Skip to main content


When the public interest gets badly lost

Robyn Williams, a highly decorated superintendent with the Metropolitan police, is currently confined to desk duties pending an appeal against her conviction. She was found guilty by a 10-1 majority on 29 November 2019 for one offence of possession of an indecent image of a child. This is an offence under section 160 of the Criminal Justice Act 1988.

At first blush, it seems that a 54-year old senior female police officer, indeed one tipped as a potential Commissioner of the Metropolitan Police, had either taken total leave of her senses, or become a closet paedophile.

The facts of her conviction are simple. A 54 second video of a very young girl performing a sex act on an adult man had been sent to her mobile phone via Whatsapp. An expert instructed by the defence found that Supt Williams had never actually opened the video i.e. she had never played it.

It was also agreed that the person who sent it was her sister Jennifer Hodge, a 56-year-old Social Worker. Ms Hodge had been sent it by her partner, a 61-year-old bus driver called Dido Massivi. Both were prosecuted alongside Supt Williams. It was agreed that neither of them had any criminal record, nor any sinister intent in sharing the video. Social Worker Ms Hodge had forwarded the video on to Supt Williams via Whatsapp, with the message “Sorry had to send this it’s so sad that this person would put this out please post this and let’s hope he gets life”. All parties to the trial agreed that Ms Hodge's motives were noble, albeit misguided. It is an offence to either possess or 'make' a copy by forwarding it to another under s1(a) Protection of Children Act 1978. The correct course is to either delete it immediately or to report it to the police. Ms Hodge's legal team argued that she was doing the latter, but the difficulty was she sent it to 16 other people and not just her sister.

Prosecution counsel Richard Wright QC made clear that none of the three defendants had any sexual interest or sinister purpose to their actions. It was accepted that their purpose in sending it on was to raise the alarm. He also added that it was simply a sad case of poor decision making rather than malice. Perhaps this critique could be applied to Jennifer Hodge and Dido Massivi, who both admitted watching the video before sending it on.

But it is difficult to see how this 'poor decision-making' could extend to a party who had not even watched the video in question. Is one now supposed to delete every unrequested file before even knowing what it is? Making such a strict requirement reveals a poor understanding of how social media apps work.

Once received on her Whatsapp thread, it was agreed during trial that Supt Williams had not ‘tapped’ on it to play the video itself. It seems her crime was simply that she failed to delete it, and also failed to alert the police to her sister’s action. In that regard, Supt Williams faced a second charge of corrupt or improper use of police powers. To quote Mr Wright QC: “We say the defendant Ms Williams failed to act because she knew that to do so would place her sister’s partner at risk of arrest and a criminal investigation”. Importantly, Supt Williams was acquitted of this second charge. That verdict surely kicked away any reprehensible motive behind what Supt Williams had done - or not done. Put simply, the jury did not agree that she had an improper motive. The Prosecution did not allege she had a sexual one. So perhaps we might step back and ask: What exactly was the mischief here?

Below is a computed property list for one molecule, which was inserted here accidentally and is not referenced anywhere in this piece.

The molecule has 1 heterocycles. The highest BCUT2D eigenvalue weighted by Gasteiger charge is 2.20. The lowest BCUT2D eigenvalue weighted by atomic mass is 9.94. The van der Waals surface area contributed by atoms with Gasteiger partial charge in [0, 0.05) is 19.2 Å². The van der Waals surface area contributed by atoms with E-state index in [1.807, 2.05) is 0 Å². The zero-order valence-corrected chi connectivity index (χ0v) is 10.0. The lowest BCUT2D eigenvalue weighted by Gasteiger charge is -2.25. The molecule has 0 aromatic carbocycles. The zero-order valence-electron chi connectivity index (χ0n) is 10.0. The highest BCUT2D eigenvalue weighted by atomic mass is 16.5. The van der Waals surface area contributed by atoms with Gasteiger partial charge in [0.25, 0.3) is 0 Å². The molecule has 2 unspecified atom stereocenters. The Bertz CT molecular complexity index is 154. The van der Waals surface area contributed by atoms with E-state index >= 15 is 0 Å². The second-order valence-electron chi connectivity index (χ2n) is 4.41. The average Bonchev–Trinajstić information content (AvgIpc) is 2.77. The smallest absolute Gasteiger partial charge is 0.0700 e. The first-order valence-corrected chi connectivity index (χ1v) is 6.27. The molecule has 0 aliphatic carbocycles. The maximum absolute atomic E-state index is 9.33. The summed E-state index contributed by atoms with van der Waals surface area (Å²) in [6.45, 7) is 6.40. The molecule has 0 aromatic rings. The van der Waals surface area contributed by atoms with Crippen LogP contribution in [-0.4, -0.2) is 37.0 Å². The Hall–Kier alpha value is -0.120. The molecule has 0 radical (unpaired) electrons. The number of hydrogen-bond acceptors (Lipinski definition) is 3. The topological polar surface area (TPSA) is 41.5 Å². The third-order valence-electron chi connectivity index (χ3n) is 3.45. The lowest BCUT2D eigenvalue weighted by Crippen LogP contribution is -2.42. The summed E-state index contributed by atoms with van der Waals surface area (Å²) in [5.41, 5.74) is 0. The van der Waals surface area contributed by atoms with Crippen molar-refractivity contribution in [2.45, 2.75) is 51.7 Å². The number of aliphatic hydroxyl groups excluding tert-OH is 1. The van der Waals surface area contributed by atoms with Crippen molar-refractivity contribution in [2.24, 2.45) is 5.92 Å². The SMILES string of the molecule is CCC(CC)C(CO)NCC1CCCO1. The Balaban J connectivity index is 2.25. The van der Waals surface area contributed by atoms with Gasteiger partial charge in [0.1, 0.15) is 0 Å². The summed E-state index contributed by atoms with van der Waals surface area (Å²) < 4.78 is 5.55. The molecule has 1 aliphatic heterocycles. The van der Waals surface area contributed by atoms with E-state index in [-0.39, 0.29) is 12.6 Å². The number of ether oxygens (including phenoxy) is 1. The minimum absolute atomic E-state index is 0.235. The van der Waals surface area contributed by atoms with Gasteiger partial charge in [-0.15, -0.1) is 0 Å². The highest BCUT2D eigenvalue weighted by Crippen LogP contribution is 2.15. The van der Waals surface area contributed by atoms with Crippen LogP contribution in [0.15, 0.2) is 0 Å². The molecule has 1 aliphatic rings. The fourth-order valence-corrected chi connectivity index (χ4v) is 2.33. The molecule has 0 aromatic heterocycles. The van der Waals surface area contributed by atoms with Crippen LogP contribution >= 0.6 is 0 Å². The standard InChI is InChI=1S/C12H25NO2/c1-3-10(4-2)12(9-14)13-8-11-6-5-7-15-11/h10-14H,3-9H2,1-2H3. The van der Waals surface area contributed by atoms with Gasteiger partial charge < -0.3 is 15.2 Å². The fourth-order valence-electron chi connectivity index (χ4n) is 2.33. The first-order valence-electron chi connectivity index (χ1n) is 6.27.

This outcome leaves a dedicated public servant with a conviction for a sex offence, namely for possessing an indecent video she had never actually seen, despite having no sexual motive, her crime essentially being one of inactivity. It cannot even be said her motive for inactivity was an improper one, i.e. to protect her sister’s partner.

Perhaps unsurprisingly, Supt Williams has lodged an appeal against conviction. Indeed, it might be argued that she was not even in possession of the video as it was received without any request, and had never been opened. Her only response to the video was a message to her sister saying “Please call”. In these circumstances, one wonders how the Trial Judge (the Common Sergeant of London, no less) even found a case to answer against Supt Williams, let alone why the Crown Prosecution Service felt that a prosecution was in the public interest.

Given the substantial mitigating factors, Supt Williams was sentenced well below the guidelines – particularly given the lack of any credit for a guilty plea. She received a Community Order of 200 hours, with the Judge describing her case as “completely tragic” following a stellar 30-year career.

However, an automatic consequence of this sentence is that Supt Williams will also have to sign the Sex Offender’s Register for five years. That outcome alone is worth reflecting upon: a person who it was agreed did not open the indecent image file, and who it is agreed had no sexual interest in it, is now a registered Sex Offender who must keep police informed of her whereabouts at all times. Her illustrious career will likely be over if her appeal against conviction is refused.

But, points of law aside, this is surely a case where the public interest has very badly lost its way.  It has not gone unnoticed that Supt Williams is a black female police officer, tipped for high office until this debacle: the Black Police Association has cited this case as an example of  institutional racism.


Leave to appeal was granted in this matter but ultimately dismissed in February 2021.


If you are facing an investigation, prosecution, or ongoing analysis of your electronic devices, click here to see how our criminal defence solicitors can help. 


Legal Disclaimer

Articles are intended as an introduction to the topic and do not constitute legal advice.